What would you tell a first year teacher?

As part of the revamp of The Utah Teacher– teachers from around the state will be sharing their thoughts on this wonderful, and sometimes complicated, profession. The first guest post comes from Provo teacher and Utah Teacher Fellow, coach Brian Preece. He has over 25 years experience in the classroom and shares what he would tell first year teachers. Take it away coach:

What would you tell a first year teacher?

There is this question bouncing around social media on “what would you tell a first year teacher?”

This causes my own mind to race.

Most young hires won’t last five years these days.  Should I tell them to go full bore, pouring all their time and their soul into every single day knowing that in the end they aren’t likely to last anyway?

Or should I remind them that teaching is more of a marathon then a 100-yard dash?  In a marathon you are indeed moving forward but you have to get through that 26.2 miles so that requires proper pacing.

I was single when I started teaching and that brings different challenges then being married with a family.  I think having my own children gave me new perspectives on teaching and learning and relationships that I wish I knew when I was a young, single first-year teacher. But the advantage of being single was that I had more time and energy to spend on my classroom students.  Each stage in life has its advantages and disadvantages.

I’m not even sure after 28.5 plus years (but who’s counting) that I really am that great of a teacher to give any advice to anyone.  I had a lot of victories, a lot of defeats, a lot of triumphs, a lot of heartbreaks.  I feel as inadequate as I did when I started all of this in 1989.  But it isn’t inadequate totally in a bad way. I just feel that I don’t know everything (I should) and there’s so much to learn.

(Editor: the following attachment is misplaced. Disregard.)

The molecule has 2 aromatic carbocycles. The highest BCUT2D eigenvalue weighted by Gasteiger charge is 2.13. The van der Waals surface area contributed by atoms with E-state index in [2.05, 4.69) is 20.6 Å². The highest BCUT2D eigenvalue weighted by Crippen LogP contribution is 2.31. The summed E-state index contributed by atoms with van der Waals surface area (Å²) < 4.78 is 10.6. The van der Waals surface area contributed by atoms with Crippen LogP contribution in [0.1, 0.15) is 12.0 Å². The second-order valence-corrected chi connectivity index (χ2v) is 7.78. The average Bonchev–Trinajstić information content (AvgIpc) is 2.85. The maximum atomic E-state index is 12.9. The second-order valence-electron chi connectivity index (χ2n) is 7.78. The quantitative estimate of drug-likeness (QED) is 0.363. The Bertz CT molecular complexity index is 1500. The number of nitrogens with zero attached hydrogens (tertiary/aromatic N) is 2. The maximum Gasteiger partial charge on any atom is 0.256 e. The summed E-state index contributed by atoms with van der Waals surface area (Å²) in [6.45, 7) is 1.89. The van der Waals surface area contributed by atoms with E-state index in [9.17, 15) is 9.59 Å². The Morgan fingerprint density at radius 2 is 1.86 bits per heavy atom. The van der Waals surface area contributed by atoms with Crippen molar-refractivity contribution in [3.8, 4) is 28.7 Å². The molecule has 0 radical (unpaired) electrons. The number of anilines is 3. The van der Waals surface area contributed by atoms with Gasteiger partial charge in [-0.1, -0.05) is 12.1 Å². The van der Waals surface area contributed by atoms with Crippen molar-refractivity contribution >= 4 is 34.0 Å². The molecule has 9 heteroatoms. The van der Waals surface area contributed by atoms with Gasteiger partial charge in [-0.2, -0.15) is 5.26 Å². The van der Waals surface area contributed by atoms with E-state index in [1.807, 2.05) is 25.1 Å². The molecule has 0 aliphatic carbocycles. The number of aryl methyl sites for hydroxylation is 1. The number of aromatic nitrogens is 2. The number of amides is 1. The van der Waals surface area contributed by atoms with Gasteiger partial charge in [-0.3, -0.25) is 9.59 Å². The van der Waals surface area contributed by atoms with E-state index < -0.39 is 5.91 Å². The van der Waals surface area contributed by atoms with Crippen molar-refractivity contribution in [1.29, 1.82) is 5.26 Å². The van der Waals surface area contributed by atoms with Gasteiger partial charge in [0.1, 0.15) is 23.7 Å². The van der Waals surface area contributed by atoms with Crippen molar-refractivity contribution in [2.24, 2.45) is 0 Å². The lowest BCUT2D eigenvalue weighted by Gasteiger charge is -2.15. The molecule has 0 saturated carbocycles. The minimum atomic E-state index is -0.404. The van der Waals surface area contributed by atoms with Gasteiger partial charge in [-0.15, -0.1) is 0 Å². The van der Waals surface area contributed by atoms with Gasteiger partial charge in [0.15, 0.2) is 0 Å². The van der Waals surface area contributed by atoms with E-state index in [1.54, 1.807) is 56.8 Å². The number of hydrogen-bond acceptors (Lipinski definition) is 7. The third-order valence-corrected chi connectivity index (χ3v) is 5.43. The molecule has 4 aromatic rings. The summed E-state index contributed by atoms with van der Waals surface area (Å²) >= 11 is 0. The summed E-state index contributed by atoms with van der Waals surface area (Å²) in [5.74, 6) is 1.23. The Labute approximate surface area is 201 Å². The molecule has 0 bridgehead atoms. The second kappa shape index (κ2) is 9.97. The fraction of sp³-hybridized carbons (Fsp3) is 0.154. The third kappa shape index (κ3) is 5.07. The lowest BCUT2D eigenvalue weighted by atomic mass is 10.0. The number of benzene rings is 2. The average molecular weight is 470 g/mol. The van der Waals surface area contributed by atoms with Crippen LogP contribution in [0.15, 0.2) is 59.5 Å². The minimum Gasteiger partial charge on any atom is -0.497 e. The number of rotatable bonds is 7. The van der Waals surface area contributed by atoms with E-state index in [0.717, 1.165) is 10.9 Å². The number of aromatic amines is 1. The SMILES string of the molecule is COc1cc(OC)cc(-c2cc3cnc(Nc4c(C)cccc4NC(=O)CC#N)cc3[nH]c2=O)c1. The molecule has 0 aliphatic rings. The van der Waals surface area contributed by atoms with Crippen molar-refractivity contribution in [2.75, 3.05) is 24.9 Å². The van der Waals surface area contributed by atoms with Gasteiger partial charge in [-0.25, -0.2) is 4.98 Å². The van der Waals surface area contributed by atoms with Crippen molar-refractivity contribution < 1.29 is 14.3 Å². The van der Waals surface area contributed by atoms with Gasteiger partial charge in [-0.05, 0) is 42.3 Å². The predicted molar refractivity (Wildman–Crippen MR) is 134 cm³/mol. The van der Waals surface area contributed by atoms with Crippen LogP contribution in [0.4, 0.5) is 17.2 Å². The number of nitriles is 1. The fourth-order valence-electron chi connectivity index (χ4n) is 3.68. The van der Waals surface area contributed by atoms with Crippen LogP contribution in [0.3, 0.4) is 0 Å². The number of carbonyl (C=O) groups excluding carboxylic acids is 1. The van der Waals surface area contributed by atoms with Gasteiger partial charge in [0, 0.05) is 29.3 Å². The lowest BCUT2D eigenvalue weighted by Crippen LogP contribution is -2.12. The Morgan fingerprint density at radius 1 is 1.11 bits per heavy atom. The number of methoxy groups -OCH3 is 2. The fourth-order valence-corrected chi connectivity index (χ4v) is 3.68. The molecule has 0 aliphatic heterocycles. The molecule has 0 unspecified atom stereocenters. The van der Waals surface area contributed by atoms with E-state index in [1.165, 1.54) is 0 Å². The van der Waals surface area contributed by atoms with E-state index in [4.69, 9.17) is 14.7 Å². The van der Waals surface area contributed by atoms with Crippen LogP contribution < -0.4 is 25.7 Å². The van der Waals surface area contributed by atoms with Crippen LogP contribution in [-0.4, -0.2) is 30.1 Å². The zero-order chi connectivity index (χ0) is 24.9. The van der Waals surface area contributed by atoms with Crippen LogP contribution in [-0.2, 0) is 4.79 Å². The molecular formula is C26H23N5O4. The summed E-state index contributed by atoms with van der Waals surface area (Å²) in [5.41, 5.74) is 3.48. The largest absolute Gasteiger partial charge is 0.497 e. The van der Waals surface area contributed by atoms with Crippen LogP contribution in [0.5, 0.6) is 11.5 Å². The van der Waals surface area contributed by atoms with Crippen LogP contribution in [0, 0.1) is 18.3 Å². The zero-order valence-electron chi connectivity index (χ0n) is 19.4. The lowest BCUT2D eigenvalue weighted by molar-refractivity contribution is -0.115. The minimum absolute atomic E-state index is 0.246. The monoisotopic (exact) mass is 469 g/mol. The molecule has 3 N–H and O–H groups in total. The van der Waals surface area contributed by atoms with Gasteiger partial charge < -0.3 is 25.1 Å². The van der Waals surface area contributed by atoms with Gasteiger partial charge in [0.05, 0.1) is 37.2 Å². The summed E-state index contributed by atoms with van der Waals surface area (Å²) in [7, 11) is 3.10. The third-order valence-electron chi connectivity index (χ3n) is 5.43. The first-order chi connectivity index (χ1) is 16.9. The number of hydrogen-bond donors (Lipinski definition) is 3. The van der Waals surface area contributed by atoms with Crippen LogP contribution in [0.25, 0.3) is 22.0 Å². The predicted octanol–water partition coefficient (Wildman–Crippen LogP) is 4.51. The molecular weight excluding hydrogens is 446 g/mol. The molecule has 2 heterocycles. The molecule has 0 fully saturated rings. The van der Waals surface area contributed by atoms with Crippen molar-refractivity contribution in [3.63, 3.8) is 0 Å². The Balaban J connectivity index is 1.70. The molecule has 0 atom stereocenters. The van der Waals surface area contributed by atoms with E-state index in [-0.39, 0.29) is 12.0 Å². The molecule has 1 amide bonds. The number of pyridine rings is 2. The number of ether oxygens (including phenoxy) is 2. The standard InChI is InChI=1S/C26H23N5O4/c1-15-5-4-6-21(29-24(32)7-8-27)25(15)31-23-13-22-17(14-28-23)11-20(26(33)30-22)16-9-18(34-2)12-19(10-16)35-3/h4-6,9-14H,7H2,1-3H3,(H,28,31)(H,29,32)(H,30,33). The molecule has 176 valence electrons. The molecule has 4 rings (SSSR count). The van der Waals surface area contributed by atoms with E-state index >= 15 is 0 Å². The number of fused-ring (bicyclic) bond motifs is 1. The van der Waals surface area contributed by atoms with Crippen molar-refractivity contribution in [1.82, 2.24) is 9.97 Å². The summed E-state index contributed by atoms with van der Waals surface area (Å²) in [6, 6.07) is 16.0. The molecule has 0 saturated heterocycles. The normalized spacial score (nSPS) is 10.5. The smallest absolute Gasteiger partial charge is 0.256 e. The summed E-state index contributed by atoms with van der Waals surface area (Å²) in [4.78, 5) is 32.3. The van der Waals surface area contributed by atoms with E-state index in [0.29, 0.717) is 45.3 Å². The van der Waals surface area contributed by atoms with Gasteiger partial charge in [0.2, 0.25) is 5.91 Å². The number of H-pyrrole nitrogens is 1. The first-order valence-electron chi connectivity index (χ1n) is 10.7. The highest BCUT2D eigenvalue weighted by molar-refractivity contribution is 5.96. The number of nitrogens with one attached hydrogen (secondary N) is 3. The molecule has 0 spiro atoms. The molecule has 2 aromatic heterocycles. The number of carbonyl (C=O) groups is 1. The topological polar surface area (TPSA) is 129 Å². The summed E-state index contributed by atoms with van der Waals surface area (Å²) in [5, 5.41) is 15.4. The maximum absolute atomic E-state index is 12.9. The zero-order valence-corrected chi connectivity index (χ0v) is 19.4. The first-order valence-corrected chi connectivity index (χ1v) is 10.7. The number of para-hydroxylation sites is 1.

The coolest thing ever about teaching is that it’s where I met my wife.  She was student teaching in special education. I was plugging along in about year eight of my career as social studies teacher and head wrestling coach. We met, it was love at first sight, and the rest, as they say, is history.

So after a few paragraphs I know I’ve offered nothing.  I’ve got a lot of suggestions running through my head but I just can’t narrow it down to one thing or even a few things.  Okay on further thought I have this and it is very important.  I will capitalize for extra emphasis.

THE THREE (3) MOST IMPORTANT PEOPLE IN THE SCHOOL (IN REGARDS TO HOW IT RUNS) ARE THE MAIN SECRETARY, THE HEAD CUSTODIAN AND THE TECHNOLOGY GURU.  MAKE SURE YOU TREAT THEM WELL BECAUSE THEY WILL BE INVALUABLE TO YOU IN SO MANY WAYS I CAN’T EVEN BEGIN TO TELL YOU! YOU CAN NEVER THANK THESE PEOPLE ENOUGH BUT TRY.

 

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